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General Motors said Mary Barra, its global product development chief, will be its next chief executive. (John F. Martin / John F. Martin for General Motors / January 10, 2012)

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The sudden illness of Karin Akerson, the wife of General Motors Co. Chief Executive Dan Akerson, sped up the naming of a new top executive at the nation’s largest automaker.

GM said Mary Barra will succeed Akerson in January.  Barra, 51, heads the company’s global product development team and has worked at GM since joining the business as an intern 33 years ago.

She is the first woman to head an automaker, and joins just a handful of female CEOs at large American businesses, including Marissa Mayer at Yahoo Inc. and Hewlett-Packard Co.’s Meg Whitman.

"I never thought I'd see the day that a woman would head a car company -- much less the biggest car company in America,” said Michelle Krebs, an analyst at auto information company Edmunds.com. “But Mary Barra's elevation to CEO of General Motors is not just about filling a female quota. Mary is an extremely competent automotive executive who has proven herself repeatedly.”

The elevation of a woman to the top position at a major industrial company demonstrates there are other competent female executives qualified to take over CEO roles, said Kathy Kram, a Boston University School of Management professor.

“I am glad to see it happening a bit more often, but not yet often enough,” Kram said.  

Barra’s gender also presents the risk that she will face far more scrutiny than her male counterparts “because she is so visible as the first female CEO of GM,” said Kram.  “That would not be helpful to her, for the company, or for those of us who want to see more diversity in the C-suite.”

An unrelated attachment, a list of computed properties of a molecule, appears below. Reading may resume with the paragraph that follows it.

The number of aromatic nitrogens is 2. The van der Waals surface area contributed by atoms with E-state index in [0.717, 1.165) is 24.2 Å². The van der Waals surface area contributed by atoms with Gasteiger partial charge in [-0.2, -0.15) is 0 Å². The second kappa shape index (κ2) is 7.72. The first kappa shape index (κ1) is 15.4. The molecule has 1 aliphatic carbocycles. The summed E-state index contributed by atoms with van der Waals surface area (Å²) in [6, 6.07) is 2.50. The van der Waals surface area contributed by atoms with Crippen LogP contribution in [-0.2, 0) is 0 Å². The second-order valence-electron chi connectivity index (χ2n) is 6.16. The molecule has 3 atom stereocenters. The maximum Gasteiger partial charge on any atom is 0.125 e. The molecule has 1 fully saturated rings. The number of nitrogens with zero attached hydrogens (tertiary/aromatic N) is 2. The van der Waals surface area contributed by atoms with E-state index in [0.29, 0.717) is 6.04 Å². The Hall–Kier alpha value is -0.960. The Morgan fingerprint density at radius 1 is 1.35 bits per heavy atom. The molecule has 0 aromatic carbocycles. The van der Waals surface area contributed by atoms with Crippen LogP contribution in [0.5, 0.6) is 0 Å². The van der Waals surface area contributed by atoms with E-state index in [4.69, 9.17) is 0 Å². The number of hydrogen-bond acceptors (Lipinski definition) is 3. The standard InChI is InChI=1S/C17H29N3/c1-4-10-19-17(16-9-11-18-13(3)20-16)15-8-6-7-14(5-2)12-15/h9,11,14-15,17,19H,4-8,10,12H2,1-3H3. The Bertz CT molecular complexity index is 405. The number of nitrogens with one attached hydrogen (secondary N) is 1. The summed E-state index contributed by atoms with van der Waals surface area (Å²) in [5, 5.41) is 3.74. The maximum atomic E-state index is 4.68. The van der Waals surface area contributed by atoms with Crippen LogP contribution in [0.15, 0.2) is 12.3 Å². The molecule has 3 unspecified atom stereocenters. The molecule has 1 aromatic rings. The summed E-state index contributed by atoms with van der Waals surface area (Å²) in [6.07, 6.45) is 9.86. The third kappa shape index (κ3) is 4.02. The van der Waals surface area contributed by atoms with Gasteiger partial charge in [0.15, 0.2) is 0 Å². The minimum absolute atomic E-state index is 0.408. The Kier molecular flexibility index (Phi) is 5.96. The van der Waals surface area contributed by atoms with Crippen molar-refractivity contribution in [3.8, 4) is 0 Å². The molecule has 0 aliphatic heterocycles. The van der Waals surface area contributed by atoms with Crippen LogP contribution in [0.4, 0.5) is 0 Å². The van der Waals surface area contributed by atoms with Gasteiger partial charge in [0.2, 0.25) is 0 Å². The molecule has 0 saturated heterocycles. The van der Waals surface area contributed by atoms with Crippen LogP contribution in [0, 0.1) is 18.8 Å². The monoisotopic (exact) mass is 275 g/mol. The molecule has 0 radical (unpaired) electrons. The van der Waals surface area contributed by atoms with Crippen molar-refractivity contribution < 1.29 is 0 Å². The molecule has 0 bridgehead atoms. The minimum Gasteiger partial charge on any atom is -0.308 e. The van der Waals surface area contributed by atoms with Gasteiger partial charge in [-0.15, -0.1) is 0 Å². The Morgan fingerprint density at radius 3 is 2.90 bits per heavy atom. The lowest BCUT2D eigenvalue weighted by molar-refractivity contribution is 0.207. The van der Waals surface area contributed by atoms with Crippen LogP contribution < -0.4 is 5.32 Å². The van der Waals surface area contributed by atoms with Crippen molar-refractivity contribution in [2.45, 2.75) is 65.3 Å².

Analysts said Barra earned the position based on her deep knowledge of automotive engineering and production.

“It marks the first time in a very long time that GM is being run by an engineer,” said Brian Johnson, an analyst with Barclays Capital.

He said GM’s focus on “effective product development and engineering processes will become more prevalent within GM with Barra’s promotion.”

Others thought Barra is a good choice to run GM.

“The selection of Mary Barra is rooted in a quality executive, groomed for the position and with a deep understanding of GM’s past and future culture,” said Stephanie Brinley, an analyst at IHS Automotive.
Barra also will join GM’s board of directors.

Akerson, 65, said he didn’t plan to retire until the latter half of next year but the diagnosis of his wife Karin with an advanced stage of cancer changed his plans.

“It was not my intention for my days at General Motors to end this way,” Akerson said, “but when you think of life’s priorities, my family and my wife rank No. 1.”

Akerson announced his retirement just a day after the federal government closed the books on the taxpayer bailout of GM, selling the remaining shares in the nation's largest automaker and taking an expected $10.5-billion loss.

“I will leave with great satisfaction in what we have accomplished, great optimism over what is ahead and great pride that we are restoring General Motors as America’s standard bearer in the global auto industry,” Akerson said.

The transition includes GM splitting up the chairman and chief executive’s position.

The automaker named Theodore Solso to succeed Akerson as chairman.  Solso, 66, is the former chairman and CEO of Cummins Inc. and has been a member of the GM board since June 2012.

Akerson said GM’s board thought it prudent to split the positions so that Barra could focus on running the company and operational challenges while Solso could deal with board issues.

Barra’s challenges include reducing the number of platforms GM uses to build its vehicles. This is a global industry trend in which GM has lagged. The automaker wants to produce 90% of its vehicles on just five platforms.